The pestilence, to which Camillus fell a prey, did not cease until 361 b.c.
During the second year, the superstitious folk, of whom there were many, were startled by strange omens.
The Tiber overflowed its banks. This was perhaps not so unusual as to alarm the citizens of Rome, but when the waters streamed into the Circus it was certainly strange. For at that very time games were being held there, in the hope of propitiating the gods, so that the pestilence might be stayed.
But the flood speedily put an end to the games, and the people wondered if this was the answer of the gods.
The flood was alarming, but still more so was an earthquake that took place before the people had forgotten their fears. It is supposed that the earthquake gave rise to the well-known legend of the Curtian Lake.
For it was after the shock that a gulf wide and deep yawned in the Forum. The Romans believed that the gods who had sent the pestilence had now opened this terrible abyss in their market-place.
In vain the terrified people tried to fill up the gulf. However much they threw into it, there it was, deep, dark, mysterious as before.
Then the Romans went to their priests and begged them to learn from the gods how the gulf might be closed.
The answer, when it came, seemed almost as perplexing as had been the problem. "Never will the awful chasm disappear until into it has been thrown the best and truest strength of Rome."
What was the true strength of the city? With grave faces and anxious hearts the people pondered the answer of the gods.
Suddenly the truth flashed into the mind of a noble youth named Curtius, who was known among his fellows as a brave and gallant soldier.
"The true strength of Rome," said Curtius, "can lie in naught save in the arms and in the valour of her children. To think otherwise would shame us all."
So, believing that he had discovered the will of the gods, the noble youth donned his armour, mounted his steed, and plunged headlong into the abyss.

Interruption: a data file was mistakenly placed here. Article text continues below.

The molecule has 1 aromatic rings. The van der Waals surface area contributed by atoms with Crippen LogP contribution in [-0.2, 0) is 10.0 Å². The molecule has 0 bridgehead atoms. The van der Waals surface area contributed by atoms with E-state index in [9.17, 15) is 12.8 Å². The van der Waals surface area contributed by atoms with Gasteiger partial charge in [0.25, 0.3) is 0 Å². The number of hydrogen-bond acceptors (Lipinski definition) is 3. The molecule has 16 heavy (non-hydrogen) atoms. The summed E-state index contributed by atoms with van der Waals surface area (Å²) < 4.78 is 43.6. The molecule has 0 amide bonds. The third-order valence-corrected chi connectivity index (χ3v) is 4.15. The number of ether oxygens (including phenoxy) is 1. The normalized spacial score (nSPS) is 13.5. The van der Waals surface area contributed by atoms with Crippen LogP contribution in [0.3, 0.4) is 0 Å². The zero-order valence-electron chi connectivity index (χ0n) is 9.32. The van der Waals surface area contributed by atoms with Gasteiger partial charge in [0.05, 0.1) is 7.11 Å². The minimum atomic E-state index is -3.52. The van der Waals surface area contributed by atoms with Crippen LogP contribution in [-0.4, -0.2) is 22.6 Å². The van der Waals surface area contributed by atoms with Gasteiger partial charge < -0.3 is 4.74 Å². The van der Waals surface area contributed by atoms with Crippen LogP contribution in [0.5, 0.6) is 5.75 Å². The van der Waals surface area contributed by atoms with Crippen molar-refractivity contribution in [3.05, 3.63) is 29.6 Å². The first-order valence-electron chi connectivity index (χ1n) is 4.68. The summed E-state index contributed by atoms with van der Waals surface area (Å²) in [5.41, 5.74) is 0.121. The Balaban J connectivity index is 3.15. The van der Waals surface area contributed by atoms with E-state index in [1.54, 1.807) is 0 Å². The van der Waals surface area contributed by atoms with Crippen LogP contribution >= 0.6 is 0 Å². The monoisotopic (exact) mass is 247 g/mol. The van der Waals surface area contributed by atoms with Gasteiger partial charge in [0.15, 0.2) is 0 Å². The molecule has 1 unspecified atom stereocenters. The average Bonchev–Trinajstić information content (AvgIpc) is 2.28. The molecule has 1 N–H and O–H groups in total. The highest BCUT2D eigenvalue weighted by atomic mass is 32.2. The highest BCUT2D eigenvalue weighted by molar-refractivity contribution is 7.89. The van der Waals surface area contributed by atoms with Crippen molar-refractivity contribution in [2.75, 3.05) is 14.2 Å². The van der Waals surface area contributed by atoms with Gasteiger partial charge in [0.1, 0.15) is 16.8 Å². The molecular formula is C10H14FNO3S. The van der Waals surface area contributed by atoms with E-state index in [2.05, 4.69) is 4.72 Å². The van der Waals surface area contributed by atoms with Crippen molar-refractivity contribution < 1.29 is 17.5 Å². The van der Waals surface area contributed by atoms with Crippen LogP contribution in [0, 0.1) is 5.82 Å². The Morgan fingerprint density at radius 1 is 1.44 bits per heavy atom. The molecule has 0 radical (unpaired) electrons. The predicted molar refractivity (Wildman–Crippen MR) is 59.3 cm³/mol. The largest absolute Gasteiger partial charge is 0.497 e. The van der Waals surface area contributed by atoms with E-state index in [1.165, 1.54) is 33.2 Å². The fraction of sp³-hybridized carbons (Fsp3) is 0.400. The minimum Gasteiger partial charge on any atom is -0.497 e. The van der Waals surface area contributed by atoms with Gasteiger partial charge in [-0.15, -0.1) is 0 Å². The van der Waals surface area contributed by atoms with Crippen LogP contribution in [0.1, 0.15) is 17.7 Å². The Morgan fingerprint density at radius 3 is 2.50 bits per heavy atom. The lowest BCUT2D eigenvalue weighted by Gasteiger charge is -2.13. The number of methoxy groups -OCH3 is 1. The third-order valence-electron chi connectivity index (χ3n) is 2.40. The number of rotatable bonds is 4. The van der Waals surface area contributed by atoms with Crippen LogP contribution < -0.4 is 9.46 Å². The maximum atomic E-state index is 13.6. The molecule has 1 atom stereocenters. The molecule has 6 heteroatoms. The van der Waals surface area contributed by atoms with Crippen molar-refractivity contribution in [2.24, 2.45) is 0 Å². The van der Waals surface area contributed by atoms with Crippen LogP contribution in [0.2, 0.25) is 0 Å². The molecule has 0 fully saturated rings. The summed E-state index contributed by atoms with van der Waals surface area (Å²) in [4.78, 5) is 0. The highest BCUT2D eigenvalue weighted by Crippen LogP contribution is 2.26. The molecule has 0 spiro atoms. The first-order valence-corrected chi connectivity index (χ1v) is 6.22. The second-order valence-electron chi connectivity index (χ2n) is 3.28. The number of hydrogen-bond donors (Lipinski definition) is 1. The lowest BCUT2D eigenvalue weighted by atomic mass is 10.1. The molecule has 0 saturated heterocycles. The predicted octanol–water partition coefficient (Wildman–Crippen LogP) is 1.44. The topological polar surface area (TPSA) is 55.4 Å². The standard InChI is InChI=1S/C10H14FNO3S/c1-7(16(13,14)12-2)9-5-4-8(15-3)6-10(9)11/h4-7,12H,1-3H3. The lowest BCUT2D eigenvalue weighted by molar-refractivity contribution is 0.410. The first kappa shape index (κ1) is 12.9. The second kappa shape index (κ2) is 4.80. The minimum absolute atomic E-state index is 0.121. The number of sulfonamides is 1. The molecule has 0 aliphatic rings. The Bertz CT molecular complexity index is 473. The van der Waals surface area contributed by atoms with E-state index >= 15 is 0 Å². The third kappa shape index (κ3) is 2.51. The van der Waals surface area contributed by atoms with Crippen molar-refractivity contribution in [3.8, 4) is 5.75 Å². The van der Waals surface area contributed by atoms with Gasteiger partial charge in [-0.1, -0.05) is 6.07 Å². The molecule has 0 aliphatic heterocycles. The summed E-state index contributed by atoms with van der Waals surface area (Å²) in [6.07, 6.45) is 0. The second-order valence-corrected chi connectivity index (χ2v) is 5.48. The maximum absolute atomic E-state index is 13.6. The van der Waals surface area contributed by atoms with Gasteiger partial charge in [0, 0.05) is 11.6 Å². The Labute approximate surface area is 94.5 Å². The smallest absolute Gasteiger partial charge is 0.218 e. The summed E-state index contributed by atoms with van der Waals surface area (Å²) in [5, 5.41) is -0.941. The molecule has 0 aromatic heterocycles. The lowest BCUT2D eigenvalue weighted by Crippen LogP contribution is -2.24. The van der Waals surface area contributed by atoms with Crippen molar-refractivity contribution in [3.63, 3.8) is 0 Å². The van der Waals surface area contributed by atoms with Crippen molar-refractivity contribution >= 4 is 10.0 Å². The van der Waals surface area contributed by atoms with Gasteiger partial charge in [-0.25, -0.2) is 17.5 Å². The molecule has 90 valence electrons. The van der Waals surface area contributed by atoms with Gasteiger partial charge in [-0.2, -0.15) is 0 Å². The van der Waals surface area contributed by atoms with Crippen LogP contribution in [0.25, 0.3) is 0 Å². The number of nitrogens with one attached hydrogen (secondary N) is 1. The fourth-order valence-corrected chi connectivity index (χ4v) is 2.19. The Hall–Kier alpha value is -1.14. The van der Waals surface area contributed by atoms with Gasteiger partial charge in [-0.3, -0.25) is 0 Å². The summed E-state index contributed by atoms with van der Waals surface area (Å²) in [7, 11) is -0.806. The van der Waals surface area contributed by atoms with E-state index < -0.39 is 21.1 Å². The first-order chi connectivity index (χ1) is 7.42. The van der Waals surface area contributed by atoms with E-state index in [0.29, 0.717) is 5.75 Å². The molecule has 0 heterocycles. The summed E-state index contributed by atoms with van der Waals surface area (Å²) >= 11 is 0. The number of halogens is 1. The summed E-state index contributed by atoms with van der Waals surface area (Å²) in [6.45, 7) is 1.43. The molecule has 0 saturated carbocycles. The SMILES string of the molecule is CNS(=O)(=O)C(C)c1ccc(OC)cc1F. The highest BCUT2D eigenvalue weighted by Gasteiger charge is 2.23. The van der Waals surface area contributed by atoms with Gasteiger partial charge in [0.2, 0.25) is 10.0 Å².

A great crowd had gathered in the Forum to see what Curtius meant to do. For a moment the people stood in silence, awed by the fate of the young Roman, and full of admiration for his deed.
Then, rousing themselves, they took offerings of gold and precious ornaments and flung them after the bold rider and his horse, and as they did so, slowly the gulf closed. And since that day the place where once the chasm yawned has been called the Curtian Lake.
Before the plague was subdued, in 361 b.c. , the Gauls once more invaded Roman lands, and a terrible battle was again fought, near the river Anio.
Titus Manlius engaged in single combat with one of the barbarians, who was strong and tall as a giant. Yet so bravely did the Roman fight that the giant was slain. Then Manlius took from the neck of his foe a gold collar. As the Latin word for necklet is "torques," Manlius and his descendants were ever after called Torquati.
When the Gauls saw that their champion was slain, they retreated; yet for a year and a half they continued to harass the Romans. But in 358 b.c. they were defeated so severely that those who were left after the battle were glad to escape from the neighbourhood of Rome.
Ten years later, however, the Gauls were once again laying waste the plains and coasts of Latium.
Furius Camillus, son of the great Camillus, was Consul, and as his colleague had died, he alone was responsible for the safety of the State.
He, like his father, was a brave soldier, and his army soon scattered the Gauls.
During the battle, as Valerius fought in single combat with one of the strongest of the barbarians, a strange sight was seen.
A crow circled over the heads of the combatants, then suddenly it flew down and perched on the helmet of the Roman.
The clashing of swords, the cries of the barbarians, did not disturb the bird. It sat on the helmet of Valerius as still as though it was perched on a tree in the forest.
But by and by this strange crow began to watch what Valerius and the Gaul were doing. Seizing its chance, it darted again and again between the combatants, flapping its wings and tearing with beak and claws at the face and eyes of the barbarian.
Unable to see what he was doing with his sword, as well as unable to avoid the thrusts of his foe, the Gaul tried in vain to get rid of the bird.
At length, worn out with the unequal struggle, the barbarian fell, and Valerius was hailed as victor.
The crow, as though content with the result of the battle, now flew away and was seen no more; but from that time Valerius was called Corvus, corvus being the Latin word for a crow.
After the victory of Camillus, the Gauls left Rome undisturbed until the end of the third Samnite war, in 290 b.c.
About the Samnite wars I am now going to tell you.